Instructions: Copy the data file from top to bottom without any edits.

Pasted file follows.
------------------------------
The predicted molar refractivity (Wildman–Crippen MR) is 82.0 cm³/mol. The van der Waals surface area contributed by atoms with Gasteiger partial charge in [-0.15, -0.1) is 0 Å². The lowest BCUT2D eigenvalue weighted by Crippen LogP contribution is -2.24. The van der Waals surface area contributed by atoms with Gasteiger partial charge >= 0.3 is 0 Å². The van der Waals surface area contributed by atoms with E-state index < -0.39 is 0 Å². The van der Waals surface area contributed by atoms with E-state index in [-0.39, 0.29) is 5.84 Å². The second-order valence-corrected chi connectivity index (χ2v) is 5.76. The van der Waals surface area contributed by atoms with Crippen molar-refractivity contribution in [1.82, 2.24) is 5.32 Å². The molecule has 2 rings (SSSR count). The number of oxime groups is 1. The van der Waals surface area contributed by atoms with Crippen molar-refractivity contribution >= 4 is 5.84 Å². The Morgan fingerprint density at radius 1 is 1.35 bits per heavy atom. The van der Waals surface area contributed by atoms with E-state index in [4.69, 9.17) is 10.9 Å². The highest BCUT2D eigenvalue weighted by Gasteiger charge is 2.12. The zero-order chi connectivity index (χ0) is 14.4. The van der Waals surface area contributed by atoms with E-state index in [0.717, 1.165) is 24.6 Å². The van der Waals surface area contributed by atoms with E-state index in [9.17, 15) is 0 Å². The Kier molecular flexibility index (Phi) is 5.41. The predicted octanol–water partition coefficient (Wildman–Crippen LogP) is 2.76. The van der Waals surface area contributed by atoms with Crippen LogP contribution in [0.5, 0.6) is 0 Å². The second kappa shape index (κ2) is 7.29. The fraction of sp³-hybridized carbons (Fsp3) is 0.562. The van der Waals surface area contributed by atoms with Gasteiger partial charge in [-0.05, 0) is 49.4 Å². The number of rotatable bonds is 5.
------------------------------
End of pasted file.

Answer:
The predicted molar refractivity (Wildman–Crippen MR) is 82.0 cm³/mol. The van der Waals surface area contributed by atoms with Gasteiger partial charge in [-0.15, -0.1) is 0 Å². The lowest BCUT2D eigenvalue weighted by Crippen LogP contribution is -2.24. The van der Waals surface area contributed by atoms with Gasteiger partial charge >= 0.3 is 0 Å². The van der Waals surface area contributed by atoms with E-state index < -0.39 is 0 Å². The van der Waals surface area contributed by atoms with E-state index in [-0.39, 0.29) is 5.84 Å². The second-order valence-corrected chi connectivity index (χ2v) is 5.76. The van der Waals surface area contributed by atoms with Crippen molar-refractivity contribution in [1.82, 2.24) is 5.32 Å². The molecule has 2 rings (SSSR count). The number of oxime groups is 1. The van der Waals surface area contributed by atoms with Crippen molar-refractivity contribution >= 4 is 5.84 Å². The Morgan fingerprint density at radius 1 is 1.35 bits per heavy atom. The van der Waals surface area contributed by atoms with E-state index in [4.69, 9.17) is 10.9 Å². The highest BCUT2D eigenvalue weighted by Gasteiger charge is 2.12. The zero-order chi connectivity index (χ0) is 14.4. The van der Waals surface area contributed by atoms with E-state index in [0.717, 1.165) is 24.6 Å². The van der Waals surface area contributed by atoms with E-state index in [9.17, 15) is 0 Å². The Kier molecular flexibility index (Phi) is 5.41. The predicted octanol–water partition coefficient (Wildman–Crippen LogP) is 2.76. The van der Waals surface area contributed by atoms with Crippen LogP contribution in [0.5, 0.6) is 0 Å². The second kappa shape index (κ2) is 7.29. The fraction of sp³-hybridized carbons (Fsp3) is 0.562. The van der Waals surface area contributed by atoms with Gasteiger partial charge in [-0.05, 0) is 49.4 Å². The number of rotatable bonds is 5.